Kusserow’s Corner: OIG Reports on Spinal Devices Supplied by Physician-Owned Distributors (PODs)

Over the past year, there has been a sharp increase in the government’s scrutiny of PODs. The HHS Office of Inspector General (OIG) is monitoring these business arrangements and has promised that guidance will be issued. The OIG, in response to a Congressional request, conducted a review to determine the extent to which PODs provide spinal devices to hospitals. Physician-owners of PODs can include the surgeons who implant the PODs’ devices. As such, these owners have an opportunity to profit from using the devices their PODs sell. Concerns were raised that PODs ownership creates a conflict of interest that may affect physicians’ clinical decision-making. On the other hand, PODs assert that their devices cost less than devices provided by other spinal device companies.

The OIG reviewed a sample of 1,000 claims billed to Medicare that included spinal fusion surgery. The hospital associated with these claims were asked to complete a questionnaire about its knowledge of physician ownership of spinal device suppliers and provide details about the spinal devices used in each surgery in our sample. The following are among the most significant OIG findings:

  1. PODs supplied devices used in nearly one in five spinal fusion surgeries billed to Medicare in the period reviewed (FY 2011).
  2. Spinal surgeries that used POD devices used fewer devices, but did not have lower per surgery device costs as compared to surgeries that did not use POD devices.
  3. Approximately a third of hospital included in the review reported buying spinal devices from PODs.
  4. The hospitals data provided indicated that when they began buying from PODs, their rates of spinal surgery grew faster, than the rate for hospitals overall.
  5. Surgeons performed more spinal surgeries at hospitals in the OIG sample that purchased from PODs than at those that did not purchase from PODs.

The OIG concluded that PODs evidence a substantial presence in the spinal device market and their findings raise questions about PODs’ claim that their devices cost less than those of other suppliers. They noted surgeons performed more spinal surgeries at hospitals that purchased from PODs, than those that do not. They also experienced increased rates of growth in the number of spinal surgeries performed in comparison to the rate for hospitals that did not purchase from PODs. Taken together, the OIG conclude that their finding suggest PODs may increase the cost of spinal surgery to Medicare over time. The OIG also noted that hospital policies varied in whether they required physicians to disclose ownership interests in PODs to either the hospitals or their patients. Thus the ability of hospitals and patients to identify potential conflicts of interest among these providers is reduced.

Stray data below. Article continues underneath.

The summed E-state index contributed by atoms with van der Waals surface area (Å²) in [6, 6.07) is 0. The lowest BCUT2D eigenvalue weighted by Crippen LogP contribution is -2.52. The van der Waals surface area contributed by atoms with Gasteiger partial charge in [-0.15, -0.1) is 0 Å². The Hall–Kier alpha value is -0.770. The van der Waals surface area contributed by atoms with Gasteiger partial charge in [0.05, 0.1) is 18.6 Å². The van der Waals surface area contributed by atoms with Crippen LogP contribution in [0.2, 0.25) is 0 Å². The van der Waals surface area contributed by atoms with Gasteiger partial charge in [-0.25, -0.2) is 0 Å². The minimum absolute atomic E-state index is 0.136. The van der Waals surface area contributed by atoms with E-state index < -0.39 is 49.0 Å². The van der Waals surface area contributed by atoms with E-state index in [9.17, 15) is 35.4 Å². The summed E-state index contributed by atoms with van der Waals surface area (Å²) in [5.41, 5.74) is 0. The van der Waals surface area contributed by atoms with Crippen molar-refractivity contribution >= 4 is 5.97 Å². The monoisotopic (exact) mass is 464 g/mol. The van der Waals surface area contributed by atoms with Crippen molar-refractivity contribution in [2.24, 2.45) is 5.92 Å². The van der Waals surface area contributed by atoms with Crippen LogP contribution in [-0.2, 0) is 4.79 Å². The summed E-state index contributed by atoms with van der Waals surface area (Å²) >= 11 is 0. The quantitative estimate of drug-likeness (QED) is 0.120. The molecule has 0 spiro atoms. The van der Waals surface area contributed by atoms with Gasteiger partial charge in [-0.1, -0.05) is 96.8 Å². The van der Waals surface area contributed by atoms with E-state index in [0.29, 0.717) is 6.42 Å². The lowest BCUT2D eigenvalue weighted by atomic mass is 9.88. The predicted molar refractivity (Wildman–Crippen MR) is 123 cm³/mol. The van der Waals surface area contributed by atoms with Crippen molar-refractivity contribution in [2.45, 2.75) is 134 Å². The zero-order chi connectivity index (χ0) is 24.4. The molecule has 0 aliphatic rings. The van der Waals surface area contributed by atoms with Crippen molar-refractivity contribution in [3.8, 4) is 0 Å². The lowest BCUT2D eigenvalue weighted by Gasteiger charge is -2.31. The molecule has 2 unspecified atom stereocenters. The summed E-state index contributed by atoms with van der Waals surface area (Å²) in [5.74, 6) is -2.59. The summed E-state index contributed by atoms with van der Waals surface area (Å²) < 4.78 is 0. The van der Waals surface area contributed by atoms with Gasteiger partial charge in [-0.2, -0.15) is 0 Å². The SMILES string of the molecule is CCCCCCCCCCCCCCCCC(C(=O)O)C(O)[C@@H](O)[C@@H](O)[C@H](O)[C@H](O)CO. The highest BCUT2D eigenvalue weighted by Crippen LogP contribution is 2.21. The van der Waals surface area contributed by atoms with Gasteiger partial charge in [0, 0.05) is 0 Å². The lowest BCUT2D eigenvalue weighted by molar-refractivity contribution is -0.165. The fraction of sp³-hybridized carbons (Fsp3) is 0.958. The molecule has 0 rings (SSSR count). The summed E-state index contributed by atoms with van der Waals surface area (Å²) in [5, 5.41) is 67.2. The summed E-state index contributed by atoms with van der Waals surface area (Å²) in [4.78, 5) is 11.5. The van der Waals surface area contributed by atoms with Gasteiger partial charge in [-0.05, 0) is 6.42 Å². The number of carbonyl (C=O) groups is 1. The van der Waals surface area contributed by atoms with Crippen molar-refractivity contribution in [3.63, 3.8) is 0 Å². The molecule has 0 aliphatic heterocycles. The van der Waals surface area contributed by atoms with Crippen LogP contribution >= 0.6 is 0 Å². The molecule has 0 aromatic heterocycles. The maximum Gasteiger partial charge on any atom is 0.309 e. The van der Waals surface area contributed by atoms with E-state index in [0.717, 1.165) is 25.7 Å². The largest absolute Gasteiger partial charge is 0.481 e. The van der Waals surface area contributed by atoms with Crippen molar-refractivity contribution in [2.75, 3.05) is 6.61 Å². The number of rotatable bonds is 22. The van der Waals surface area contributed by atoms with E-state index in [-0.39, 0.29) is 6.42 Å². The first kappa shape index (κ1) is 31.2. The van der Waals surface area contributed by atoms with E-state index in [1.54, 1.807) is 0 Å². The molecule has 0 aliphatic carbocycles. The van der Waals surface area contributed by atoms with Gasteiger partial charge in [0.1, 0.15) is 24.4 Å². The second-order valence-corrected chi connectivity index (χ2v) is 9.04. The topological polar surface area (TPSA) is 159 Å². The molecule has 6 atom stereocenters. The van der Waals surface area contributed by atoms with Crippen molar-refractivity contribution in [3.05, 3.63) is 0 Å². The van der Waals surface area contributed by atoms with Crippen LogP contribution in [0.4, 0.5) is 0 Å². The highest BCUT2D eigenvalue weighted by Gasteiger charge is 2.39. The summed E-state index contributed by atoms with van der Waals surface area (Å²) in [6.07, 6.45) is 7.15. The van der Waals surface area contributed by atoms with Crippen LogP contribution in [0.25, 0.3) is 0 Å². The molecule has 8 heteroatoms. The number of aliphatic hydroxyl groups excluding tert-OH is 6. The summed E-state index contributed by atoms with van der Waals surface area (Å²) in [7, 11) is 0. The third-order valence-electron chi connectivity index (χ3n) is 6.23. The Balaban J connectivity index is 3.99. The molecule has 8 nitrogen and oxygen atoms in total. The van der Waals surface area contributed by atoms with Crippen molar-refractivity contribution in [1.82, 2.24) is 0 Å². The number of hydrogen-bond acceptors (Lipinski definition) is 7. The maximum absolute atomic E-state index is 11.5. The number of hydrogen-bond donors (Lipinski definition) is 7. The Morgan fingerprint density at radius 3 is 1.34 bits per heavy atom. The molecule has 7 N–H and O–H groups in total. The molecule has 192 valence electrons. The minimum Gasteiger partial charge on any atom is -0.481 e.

It should be noted that the OIG had no specific recommendations to their findings. However, frequently OIG survey audits and inspections often lay the groundwork for future efforts. Anytime the OIG suggests a potential increase of cost as result of potential conflict of interest situations, it should be consider a “yellow flag” that there may be a growing concern about this type of physician arrangement that could translate in potential further action. This is especially the case when it is grounded in congressional concerns that arise from complaints from parties who complain about PODs.

In this particular case, the OIG report follows “Special Advisory Alert: Physician Owned Entities” that has proved to be highly contentious. In that alert they specifically refer to PODs and the OIG position that they may produce substantial fraud and abuse dangers to patient safety. They expressed concerns about these types of arrangements and identified PODs among them that “exhibit questionable features… that may include…(1) selecting investors because they are in a position to general substantial business of the entity, 2) requiring investors who cease practicing in the service are to divest their ownership interests, and (3) distributing extraordinary returns on investment compared to the level of risk involved.”

The OIG concerns with PODs focus on the federal Anti-Kickback Statute and if one purpose of a POD arrangement is to induce referrals for services or purchases of items reimbursable under a federal healthcare program. The PODs that are likely to be the most scrutinized or highest risk are those that distribute substantial returns to physicians based on a small investment, limit their business only to physician investors, guarantee high returns on investment, and result in more surgeries being performed by investors than were performed prior to the POD’s involvement.

The OIG POD Alert has drawn a lot of attention and is being challenged in the federal courts. The new OIG report is likely to add fuel to the controversy related to PODs. It is something worth monitoring to see what the final outcome will be.

Richard P. Kusserow served as DHHS Inspector General for 11 years. He currently is CEO of Strategic Management Services, LLC (SM), a firm that has assisted more than 3,000 organizations and entities with compliance related matters. The SM sister company, CRC, provides a wide range of compliance tools including sanction-screening.

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Copyright © 2013 Strategic Management Services, LLC. Published with permission.